The latest Rasmussen Reports national telephone survey finds that 59% of Likely U.S. Voters believe the primary focus of any new immigration legislation passed by Congress should be to send the young illegal immigrants back home as quickly as possible. Just 27% say it should focus instead on making it easier for these illegal immigrants to remain in the United States. Fourteen percent (14%) are undecided. (To see survey question wording, click here.)
Advocates for the illegal immigrants argue that they are flooding into the country to escape violent situations in their home countries, but just 31% of U.S. voters think they are coming here now for their own safety. Most voters (52%) believe they are coming here for economic reasons. Seventeen percent (17%) are not sure.
Voters are more uncertain, however, when it comes to the $3.7 billion in new spending that President Obama has asked for from Congress to deal with these new illegal immigrants. Twenty-six percent (26%) think Congress should approve the president’s request even if it does not provide for quicker deportation of these illegals, but 40% oppose approval if money for sped-up deportation is not included. One-in-three voters (34%) are not sure.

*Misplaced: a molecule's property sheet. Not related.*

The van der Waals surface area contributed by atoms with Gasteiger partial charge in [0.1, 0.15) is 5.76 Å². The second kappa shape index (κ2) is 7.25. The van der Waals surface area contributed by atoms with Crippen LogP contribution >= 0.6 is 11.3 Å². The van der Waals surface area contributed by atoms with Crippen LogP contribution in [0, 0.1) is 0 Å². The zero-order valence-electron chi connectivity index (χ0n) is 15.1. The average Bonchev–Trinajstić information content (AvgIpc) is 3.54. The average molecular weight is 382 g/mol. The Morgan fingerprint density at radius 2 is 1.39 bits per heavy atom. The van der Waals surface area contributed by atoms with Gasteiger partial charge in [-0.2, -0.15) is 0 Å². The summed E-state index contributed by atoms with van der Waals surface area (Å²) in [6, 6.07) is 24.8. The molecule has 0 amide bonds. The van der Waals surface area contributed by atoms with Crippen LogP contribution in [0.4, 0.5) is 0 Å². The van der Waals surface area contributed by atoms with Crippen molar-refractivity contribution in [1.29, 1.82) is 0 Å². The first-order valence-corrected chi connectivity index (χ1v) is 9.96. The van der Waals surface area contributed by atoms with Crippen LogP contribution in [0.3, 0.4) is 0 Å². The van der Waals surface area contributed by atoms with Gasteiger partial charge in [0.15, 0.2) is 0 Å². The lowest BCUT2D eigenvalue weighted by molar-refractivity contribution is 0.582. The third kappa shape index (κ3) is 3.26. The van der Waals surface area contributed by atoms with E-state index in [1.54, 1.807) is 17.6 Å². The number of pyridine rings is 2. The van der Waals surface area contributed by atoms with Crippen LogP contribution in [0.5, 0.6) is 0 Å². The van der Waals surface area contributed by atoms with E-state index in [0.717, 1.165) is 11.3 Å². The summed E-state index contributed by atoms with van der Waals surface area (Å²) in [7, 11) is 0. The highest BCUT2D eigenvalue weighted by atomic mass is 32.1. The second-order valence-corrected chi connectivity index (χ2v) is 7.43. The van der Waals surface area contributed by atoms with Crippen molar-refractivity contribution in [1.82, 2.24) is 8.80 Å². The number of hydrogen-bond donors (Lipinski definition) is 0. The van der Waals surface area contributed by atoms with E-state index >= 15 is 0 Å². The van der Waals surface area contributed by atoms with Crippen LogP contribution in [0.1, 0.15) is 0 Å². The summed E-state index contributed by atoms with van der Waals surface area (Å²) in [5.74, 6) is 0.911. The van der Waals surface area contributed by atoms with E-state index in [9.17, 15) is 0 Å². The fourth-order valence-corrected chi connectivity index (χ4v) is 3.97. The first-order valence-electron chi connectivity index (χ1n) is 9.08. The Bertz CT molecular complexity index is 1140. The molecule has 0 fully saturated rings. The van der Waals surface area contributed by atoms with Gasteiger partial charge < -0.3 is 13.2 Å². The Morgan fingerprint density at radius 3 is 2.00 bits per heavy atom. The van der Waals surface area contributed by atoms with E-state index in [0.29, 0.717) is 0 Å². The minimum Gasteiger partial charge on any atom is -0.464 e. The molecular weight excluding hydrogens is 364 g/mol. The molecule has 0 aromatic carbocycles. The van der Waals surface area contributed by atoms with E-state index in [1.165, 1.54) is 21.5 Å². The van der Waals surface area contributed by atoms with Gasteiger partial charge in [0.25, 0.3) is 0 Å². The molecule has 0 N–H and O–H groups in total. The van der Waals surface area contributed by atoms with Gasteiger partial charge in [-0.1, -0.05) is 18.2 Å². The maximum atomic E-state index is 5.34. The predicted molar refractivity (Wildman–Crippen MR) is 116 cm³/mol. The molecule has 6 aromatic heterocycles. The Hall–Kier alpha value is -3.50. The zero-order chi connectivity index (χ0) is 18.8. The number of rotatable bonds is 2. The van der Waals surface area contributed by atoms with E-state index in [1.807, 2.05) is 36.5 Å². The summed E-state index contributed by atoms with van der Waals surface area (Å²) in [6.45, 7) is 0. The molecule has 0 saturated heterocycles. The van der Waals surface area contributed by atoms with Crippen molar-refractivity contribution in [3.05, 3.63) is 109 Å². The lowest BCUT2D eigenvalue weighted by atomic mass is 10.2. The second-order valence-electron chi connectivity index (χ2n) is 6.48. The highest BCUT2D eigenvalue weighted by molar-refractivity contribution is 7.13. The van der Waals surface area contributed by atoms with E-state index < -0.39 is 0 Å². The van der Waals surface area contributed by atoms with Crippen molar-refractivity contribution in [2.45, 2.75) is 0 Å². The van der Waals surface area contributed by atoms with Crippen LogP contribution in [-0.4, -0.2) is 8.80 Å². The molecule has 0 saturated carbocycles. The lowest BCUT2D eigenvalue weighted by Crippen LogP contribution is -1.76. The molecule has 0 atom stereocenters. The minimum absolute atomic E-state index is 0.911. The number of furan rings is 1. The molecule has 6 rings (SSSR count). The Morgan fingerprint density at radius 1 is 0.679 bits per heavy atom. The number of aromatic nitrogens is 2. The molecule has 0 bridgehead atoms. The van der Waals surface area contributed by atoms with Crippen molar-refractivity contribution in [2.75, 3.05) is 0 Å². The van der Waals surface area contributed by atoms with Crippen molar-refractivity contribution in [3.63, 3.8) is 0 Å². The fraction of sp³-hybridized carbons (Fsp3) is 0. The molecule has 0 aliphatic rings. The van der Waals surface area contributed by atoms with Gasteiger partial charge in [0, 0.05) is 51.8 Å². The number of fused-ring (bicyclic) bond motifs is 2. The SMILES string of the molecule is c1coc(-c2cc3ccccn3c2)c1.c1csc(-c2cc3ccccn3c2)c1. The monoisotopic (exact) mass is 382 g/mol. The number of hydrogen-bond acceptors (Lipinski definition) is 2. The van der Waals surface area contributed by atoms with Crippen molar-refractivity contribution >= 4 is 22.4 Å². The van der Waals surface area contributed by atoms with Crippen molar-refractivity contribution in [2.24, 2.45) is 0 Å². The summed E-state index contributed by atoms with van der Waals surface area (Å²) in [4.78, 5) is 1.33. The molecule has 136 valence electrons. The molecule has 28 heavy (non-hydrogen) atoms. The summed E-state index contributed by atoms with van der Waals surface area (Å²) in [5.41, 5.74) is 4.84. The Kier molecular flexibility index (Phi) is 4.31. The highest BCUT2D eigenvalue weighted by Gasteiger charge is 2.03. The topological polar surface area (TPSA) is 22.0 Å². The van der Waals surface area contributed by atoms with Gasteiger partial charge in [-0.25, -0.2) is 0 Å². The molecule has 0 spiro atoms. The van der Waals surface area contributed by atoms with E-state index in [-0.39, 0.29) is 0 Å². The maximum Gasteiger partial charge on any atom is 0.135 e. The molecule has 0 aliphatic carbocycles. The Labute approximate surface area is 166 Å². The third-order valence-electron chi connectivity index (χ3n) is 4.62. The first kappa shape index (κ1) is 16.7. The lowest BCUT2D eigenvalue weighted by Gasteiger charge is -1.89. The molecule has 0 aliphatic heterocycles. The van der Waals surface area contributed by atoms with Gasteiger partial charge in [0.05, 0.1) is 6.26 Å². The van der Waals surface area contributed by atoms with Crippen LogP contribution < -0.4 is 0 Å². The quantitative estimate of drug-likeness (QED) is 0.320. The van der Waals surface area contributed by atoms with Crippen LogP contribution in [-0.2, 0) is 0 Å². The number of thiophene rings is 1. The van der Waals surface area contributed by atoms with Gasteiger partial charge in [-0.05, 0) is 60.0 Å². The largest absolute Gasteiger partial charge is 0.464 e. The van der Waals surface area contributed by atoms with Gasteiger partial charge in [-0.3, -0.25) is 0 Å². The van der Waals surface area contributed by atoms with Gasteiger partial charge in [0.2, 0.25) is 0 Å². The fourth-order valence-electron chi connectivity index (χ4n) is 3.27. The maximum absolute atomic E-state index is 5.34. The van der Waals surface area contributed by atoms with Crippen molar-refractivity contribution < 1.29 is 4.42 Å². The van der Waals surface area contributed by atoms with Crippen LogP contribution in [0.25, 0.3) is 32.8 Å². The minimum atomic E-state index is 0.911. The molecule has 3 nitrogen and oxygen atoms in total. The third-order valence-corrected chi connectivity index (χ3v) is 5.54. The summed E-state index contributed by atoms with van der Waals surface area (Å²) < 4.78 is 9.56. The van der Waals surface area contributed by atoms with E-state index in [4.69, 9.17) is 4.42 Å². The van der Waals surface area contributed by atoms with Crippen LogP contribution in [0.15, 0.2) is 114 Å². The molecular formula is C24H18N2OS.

A retired doctor and his wife phoned Rush Limbaugh on Tuesday to tell their story about the San Bernardino Catholic church urging members of the parish welcome illegal aliens into their homes. Not only did the archbishop invite parishioners to harbor lawbreakers (a felony, right?) but he also to keep quiet about it to the media. Furthermore, the government put the church up to the scheme.